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PrivatBank dispute related to missing billions puts Ukraine government to test


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PrivatBank dispute related to missing billions puts Ukraine government to test

The legal standoff between Ukraine's largest lender JSC CB PrivatBank and its former owner is a test for the country's new government as it implements political and anti-corruption reforms.

PrivatBank is Ukraine's largest bank by assets and was nationalized in December 2016 due to allegations of fraud and concerns over sectorwide stability. The former controlling shareholder, businessman Ihor Kolomoisky, left Ukraine amid allegations he had used PrivatBank to launder hundreds of millions of dollars but has since returned. He wants to reclaim his stake in the lender and has taken the dispute to the courts.

For Ukraine's new government, legal decisions in favor of Kolomoisky would have serious implications in its bid to address graft, limit the influence of wealthy businessmen and convince the International Monetary Fund to extend its loan program with the country. The dispute also poses questions for Volodymyr Zelensky, the comedian turned president of Ukraine, who has vowed to crack down on graft but who also has links to Kolomoisky.

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Ukraine's largest bank by assets was nationalized in December 2016 after the central bank found a $5.5 billion shortfall in the lender's books.
Source: AP Photo

"If the PrivatBank legal cases in Ukraine are resolved in favor of the state, this will prove that the reforms in the country have worked and the old system of vested interests and state capture is broken," Artem Shevalov, supervisory board member of PrivatBank, told S&P Global Market Intelligence.

IMF pressure

While Zelensky has not yet ruled out a settlement with Kolomoisky, he has said there should be no compensation — though resolving the dispute in this manner could imperil IMF loans, Reuters reported Oct. 11, citing Kateryna Rozhkova, deputy governor of the Ukrainian central bank.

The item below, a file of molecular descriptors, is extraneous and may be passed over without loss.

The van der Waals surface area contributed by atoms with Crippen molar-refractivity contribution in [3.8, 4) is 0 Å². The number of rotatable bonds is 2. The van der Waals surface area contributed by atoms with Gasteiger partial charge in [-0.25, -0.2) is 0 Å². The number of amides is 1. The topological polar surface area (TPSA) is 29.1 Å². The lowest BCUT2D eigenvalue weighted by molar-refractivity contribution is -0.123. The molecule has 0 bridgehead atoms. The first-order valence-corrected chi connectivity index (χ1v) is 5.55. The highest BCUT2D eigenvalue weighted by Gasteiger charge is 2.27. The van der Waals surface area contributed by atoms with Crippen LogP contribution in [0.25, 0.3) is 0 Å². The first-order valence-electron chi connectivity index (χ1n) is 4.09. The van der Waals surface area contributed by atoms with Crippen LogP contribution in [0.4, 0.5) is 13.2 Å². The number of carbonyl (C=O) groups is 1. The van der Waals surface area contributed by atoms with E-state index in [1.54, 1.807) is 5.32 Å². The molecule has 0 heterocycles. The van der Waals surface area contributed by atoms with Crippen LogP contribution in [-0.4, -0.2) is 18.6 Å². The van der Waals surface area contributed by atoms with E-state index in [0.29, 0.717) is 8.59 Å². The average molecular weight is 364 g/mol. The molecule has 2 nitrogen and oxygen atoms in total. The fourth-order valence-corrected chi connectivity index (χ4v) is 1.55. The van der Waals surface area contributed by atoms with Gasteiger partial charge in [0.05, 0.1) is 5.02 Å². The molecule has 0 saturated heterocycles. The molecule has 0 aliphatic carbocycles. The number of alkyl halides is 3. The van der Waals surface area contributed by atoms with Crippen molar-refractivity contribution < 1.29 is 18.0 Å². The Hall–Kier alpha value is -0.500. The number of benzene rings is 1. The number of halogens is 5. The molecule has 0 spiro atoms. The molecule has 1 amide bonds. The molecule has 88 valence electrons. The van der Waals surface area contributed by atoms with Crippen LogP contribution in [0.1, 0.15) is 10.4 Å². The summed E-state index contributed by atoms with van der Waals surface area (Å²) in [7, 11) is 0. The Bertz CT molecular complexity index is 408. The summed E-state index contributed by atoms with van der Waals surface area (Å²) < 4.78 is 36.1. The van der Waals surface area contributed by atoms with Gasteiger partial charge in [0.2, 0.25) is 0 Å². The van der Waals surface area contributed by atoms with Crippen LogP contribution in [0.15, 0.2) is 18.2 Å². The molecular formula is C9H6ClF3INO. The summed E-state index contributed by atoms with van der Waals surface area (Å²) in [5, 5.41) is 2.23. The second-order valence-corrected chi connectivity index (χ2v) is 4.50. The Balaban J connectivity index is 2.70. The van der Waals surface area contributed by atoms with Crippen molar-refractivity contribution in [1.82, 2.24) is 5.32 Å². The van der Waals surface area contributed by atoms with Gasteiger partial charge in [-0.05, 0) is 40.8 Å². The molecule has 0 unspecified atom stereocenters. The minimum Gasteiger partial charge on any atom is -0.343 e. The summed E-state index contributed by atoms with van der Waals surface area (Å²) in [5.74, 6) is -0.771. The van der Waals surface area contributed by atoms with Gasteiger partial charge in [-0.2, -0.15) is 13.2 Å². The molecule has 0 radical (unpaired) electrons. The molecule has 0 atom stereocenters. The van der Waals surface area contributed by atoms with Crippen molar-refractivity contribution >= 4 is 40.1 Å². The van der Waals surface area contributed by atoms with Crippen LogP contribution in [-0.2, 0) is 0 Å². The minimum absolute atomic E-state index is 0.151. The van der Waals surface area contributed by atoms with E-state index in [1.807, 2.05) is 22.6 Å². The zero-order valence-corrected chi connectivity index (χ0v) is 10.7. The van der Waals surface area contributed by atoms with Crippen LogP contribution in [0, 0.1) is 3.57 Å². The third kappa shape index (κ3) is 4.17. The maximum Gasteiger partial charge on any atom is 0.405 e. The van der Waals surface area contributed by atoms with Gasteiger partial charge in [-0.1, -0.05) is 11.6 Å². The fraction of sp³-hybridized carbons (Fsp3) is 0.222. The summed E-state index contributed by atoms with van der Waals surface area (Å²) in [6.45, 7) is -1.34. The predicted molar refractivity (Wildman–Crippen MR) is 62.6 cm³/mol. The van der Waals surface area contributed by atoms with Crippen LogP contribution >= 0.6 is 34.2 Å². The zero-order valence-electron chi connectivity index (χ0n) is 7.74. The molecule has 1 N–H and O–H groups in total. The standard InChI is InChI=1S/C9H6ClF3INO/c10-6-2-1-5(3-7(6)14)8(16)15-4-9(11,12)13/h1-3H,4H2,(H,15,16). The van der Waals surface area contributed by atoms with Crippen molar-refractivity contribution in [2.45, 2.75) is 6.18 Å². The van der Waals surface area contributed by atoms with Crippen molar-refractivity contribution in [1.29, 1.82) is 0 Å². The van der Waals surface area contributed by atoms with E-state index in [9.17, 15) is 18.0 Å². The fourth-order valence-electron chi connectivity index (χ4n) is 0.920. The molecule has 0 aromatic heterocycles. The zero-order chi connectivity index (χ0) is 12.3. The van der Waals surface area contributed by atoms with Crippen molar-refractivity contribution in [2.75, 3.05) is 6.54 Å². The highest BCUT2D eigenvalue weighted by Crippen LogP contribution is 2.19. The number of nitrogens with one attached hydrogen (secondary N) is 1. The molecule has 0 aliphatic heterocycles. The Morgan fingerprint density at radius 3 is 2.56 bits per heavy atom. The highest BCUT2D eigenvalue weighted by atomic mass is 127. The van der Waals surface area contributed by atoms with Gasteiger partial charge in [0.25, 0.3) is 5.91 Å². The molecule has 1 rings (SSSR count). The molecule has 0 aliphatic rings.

PrivatBank was nationalized after a central bank investigation, backed by the IMF, revealed some $5.5 billion in missing funds from the lender's balance sheet.

But in April, just a few days before the election of Zelensky, the Kyiv District Administrative Court ruled the nationalization of PrivatBank illegal.

The Ukrainian central bank lodged an appeal against that decision, with a hearing scheduled Dec. 19. The Commercial Court of Kyiv City, which was set to make a final judgment on the case, has pushed back its ruling until the appeal is completed.

Zelensky has a prior relationship with Kolomoisky, who helped promote the presidential campaign on Ukrainian TV.

Prior to Zelesnky's election, the IMF supported Ukraine's banking system cleanup and reforms to stabilize the country's economy, which slipped into recession after Russia annexed Crimea in 2014. The IMF approved a $17.5 billion loan in September 2017 and a new tranche of its loan program to Ukraine is due to be renewed in January 2020.

The IMF has put the talks on hold until the resolution of the PrivatBank case. In a move to secure the IMF funding, Ukraine is in the process of amending bank insolvency legislation, which will ensure that the nationalization of PrivatBank cannot be reversed.

In October, the London Court of Appeal upheld a worldwide freezing order on PrivatBank's former owners' assets and said the lender has a "good arguable case" to recover $1.9 billion, or $3.0 billion including interest, from pursuing fraud claims against Kolomoisky and former shareholder Gennadiy Bogolyubov.

PrivatBank CEO Petr Krumphanzl said at the time the ruling was an "an important step towards achieving justice for the bank and the people of Ukraine."

2020 strategy

With the outcome of the court battles still outstanding, the supervisory board tasked with restructuring the bank and preparing it for reprivatization must plan for all possible scenarios, Sharon Easky, chair of PrivatBank's supervisory board since July 31, said at a presentation Dec. 3.

Given the systemic importance of PrivatBank, the lender cannot cease operations even for a short period, she said. As of 2018-end, PrivatBank's total assets amounted to nearly $10.0 billion, accounting for roughly a fifth of total bank assets in Ukraine, according to S&P Global Market Intelligence data. The bank held $8.3 billion in customer deposits as of 2018-end, accounting for about a fourth of Ukraine's $34.1 billion total customer deposits, the data shows.

PrivatBank also processes about 60% of payments in the country, according to Easky.

The board has to deliver a new strategic plan in partnership with the government by the middle of 2020, and a tentative deadline for the reprivatization is set for 2022, she said.